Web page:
MMA top 10

Mixed Martial Arts is still in its infancy and has a ways to go before it has a storied history like boxing, football, baseball, basketball, soccer, etc. — but there have been some great fights — some that will forever stay in the history of the sport.

This may not be identical to your list, but here are my top 10 fights in MMA history…

10. Diego Sanchez vs Clay Guida | June 20, 2009: I was torn between this fight and the Nick Diaz/Takanori Gomi fight in Pride, but in the end, decided to go with the Sanchez and Guida because of the ferocity both fighters had, while Gomi seemed winded against Diaz near the end of their fight. From the get-go, this fight was equivalent to a tiger taking on a lion. This fight belonged in the Roman gladiator times, with both men rushing each other to exchange. A huge kick by Sanchez to Guida’s head dropped him in the first round, and I thought the fight was over. How Guida recovered is mind boggling, and the fight would go the distance, swaying back and forth with Sanchez earning a split-decision victory.

9. Jon Jones vs Alexander Gustafsson | September 21, 2013: Gustafsson was a huge underdog coming into the fight, with many not giving him a chance to win, and I predicted a Jones knockout. I was way off — not only did Jones earn a hard fought unanimous decision, I thought Gustafsson won; he left Jones bloodied and took Jones down for the first time in his career. When offered an immediate rematch, Jones declined and decided to take on Glover Teixeira instead. The rematch is set for September 2014…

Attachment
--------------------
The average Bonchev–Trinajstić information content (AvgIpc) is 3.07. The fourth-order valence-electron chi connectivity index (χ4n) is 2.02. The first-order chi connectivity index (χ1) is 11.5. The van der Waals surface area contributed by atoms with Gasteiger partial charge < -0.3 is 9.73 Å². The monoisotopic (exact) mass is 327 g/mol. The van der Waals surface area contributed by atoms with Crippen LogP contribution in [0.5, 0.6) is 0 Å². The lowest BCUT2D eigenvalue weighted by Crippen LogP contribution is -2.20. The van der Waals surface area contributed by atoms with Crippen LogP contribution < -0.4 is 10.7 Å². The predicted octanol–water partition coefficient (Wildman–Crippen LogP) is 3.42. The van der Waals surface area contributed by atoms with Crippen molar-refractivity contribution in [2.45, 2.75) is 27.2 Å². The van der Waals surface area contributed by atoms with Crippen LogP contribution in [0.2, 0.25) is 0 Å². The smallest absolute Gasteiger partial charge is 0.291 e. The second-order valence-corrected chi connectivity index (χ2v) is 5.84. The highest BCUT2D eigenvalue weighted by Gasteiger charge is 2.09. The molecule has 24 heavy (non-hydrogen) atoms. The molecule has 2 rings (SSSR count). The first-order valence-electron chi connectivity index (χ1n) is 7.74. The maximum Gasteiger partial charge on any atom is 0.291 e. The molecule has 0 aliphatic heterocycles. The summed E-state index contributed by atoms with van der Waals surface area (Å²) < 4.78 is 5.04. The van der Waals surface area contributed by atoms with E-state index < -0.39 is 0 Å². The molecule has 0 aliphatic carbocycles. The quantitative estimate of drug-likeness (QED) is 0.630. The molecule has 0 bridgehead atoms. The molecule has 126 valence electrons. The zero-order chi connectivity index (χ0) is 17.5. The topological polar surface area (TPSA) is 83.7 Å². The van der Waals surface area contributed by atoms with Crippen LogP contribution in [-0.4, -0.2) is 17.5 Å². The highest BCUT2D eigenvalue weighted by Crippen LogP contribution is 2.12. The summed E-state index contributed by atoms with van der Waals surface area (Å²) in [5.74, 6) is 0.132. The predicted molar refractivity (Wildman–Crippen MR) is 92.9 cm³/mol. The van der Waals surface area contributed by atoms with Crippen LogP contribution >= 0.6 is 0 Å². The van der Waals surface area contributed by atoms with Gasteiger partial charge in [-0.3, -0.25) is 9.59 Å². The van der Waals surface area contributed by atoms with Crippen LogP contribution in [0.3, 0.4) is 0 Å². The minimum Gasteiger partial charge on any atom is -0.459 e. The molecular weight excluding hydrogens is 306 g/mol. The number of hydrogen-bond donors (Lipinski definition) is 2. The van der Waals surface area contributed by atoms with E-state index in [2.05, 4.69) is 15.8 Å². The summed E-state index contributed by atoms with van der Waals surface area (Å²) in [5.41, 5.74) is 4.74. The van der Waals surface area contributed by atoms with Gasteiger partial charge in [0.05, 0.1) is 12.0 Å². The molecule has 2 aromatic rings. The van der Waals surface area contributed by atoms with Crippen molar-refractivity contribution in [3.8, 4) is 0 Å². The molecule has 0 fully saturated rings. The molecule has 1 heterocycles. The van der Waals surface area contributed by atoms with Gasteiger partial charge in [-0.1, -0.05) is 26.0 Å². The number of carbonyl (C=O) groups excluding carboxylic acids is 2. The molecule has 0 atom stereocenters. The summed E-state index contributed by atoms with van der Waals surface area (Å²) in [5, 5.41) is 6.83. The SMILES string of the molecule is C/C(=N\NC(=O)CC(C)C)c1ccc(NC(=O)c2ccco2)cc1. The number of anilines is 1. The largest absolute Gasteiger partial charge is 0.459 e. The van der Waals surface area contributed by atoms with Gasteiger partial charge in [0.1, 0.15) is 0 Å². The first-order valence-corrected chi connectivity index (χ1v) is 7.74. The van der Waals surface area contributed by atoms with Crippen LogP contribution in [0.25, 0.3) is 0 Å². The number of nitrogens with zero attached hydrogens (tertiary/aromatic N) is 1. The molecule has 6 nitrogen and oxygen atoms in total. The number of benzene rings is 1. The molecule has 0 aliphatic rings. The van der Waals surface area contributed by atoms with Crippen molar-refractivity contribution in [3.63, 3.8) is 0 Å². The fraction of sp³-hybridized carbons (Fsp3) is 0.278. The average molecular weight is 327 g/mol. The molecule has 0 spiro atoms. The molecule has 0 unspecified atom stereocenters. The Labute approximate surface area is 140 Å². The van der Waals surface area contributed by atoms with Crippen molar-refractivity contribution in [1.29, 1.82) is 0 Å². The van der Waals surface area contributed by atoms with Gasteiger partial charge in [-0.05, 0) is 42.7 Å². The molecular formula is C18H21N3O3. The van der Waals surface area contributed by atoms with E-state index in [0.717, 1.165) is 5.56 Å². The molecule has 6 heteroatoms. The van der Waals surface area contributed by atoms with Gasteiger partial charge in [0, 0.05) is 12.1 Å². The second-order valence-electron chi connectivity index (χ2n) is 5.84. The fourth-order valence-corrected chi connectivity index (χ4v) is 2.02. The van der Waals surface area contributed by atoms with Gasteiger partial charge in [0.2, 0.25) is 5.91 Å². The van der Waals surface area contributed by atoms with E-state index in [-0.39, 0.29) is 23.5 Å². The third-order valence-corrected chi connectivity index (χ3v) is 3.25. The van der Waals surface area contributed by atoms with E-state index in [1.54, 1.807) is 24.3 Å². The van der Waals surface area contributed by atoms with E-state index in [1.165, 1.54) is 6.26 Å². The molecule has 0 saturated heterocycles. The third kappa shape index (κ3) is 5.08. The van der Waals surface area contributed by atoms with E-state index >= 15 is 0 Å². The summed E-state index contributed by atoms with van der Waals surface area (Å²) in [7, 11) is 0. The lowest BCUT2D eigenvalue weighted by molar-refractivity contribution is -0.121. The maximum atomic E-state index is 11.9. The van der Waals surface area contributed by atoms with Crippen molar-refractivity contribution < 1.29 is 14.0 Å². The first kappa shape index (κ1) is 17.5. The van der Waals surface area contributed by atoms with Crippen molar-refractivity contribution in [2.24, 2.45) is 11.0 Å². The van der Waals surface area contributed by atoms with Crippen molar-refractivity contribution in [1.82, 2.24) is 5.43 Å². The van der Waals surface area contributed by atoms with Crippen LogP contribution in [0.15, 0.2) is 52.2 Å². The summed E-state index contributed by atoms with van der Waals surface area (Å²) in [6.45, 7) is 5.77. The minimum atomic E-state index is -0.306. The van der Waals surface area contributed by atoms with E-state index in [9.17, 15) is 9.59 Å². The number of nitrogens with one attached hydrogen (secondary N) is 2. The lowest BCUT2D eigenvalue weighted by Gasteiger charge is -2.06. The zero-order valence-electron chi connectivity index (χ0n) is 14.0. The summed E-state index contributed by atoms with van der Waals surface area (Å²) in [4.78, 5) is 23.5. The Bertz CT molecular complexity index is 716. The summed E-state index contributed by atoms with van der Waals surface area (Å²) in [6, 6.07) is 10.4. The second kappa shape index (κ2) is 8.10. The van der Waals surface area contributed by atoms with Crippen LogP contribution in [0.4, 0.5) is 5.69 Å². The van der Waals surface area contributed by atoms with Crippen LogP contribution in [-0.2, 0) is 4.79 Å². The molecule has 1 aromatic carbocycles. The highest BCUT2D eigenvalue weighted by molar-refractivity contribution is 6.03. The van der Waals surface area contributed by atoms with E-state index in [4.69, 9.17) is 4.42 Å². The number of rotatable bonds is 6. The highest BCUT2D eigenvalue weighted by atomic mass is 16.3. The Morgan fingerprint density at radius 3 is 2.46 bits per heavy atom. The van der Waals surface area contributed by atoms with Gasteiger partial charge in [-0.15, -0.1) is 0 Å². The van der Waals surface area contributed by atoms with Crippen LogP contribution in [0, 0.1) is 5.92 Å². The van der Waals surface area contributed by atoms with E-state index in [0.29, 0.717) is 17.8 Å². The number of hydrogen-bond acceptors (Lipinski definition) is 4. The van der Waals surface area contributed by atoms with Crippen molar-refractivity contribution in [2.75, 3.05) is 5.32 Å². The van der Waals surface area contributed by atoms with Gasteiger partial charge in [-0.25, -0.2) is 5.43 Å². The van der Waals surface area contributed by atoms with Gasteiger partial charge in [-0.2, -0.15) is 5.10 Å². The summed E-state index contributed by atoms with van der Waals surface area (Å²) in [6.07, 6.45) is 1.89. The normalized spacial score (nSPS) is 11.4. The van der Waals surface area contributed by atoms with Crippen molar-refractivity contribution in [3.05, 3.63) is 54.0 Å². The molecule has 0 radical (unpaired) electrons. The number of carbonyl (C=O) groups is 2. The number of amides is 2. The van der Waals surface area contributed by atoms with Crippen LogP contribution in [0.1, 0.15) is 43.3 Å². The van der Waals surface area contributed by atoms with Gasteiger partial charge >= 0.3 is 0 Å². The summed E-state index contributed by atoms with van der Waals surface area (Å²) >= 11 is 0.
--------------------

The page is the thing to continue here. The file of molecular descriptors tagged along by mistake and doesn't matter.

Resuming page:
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8. Mauricio Shogun Rua vs Dan Henderson | November 19, 2011: This main event was the Fight of the Year and with the momentum going back and forth between the two legends. Early on, it looked as “Hendo” would have a quick night, knocking “Shogun” down and trying to finish, but Rua would get up and weather the storm. In the later rounds Rua would find his range and catch Henderson with unanswered punches, which went to the judges, and Hendo was named the victor.

7. Mauricio Shogun Rua vs Dan Henderson 2 | March 23, 2014: No, it’s not deja vu. “Shogun” versus “Hendo” 2 was another one for the books. It didn’t go five rounds, but this fight saw Henderson almost finished by Rua several times during the fight, before loading up his “H-Bomb” and putting the Brazilian to sleep with his overhand right that came out of nowhere. Probably one of the most improbable comebacks during a fight in MMA history.

6. Gilbert Melendez vs Diego Sanchez | October 19, 2013: Mexicans and Mexican-Americans are known for fighting with a lot of heart, and these men of latter descent proved that in this fight that was both Fight of the Night and Fight of the Year. The two had trained in years past, but had kept separate camps since, with Melendez in Northern California and Sanchez in New Mexico. The first two rounds, “El Nino” got the better of “The Nightmare,” but both would exchange at the end of the rounds, leaving the crowd on their feet. In the third round, Melendez was caught by the “Nightmare” and Sanchez tried to ground-and-pound the California native. Melendez eventually made it to his feet and the last ten seconds of the fight, both threw haymakers trying to take the other one out with UFC commentator Joe Rogan saying, “That was the greatest fight I have ever seen in my life.” Before the judges decision (unanimous victory for Melendez), Sanchez asked UFC President Dana White for two more rounds in this epic fight.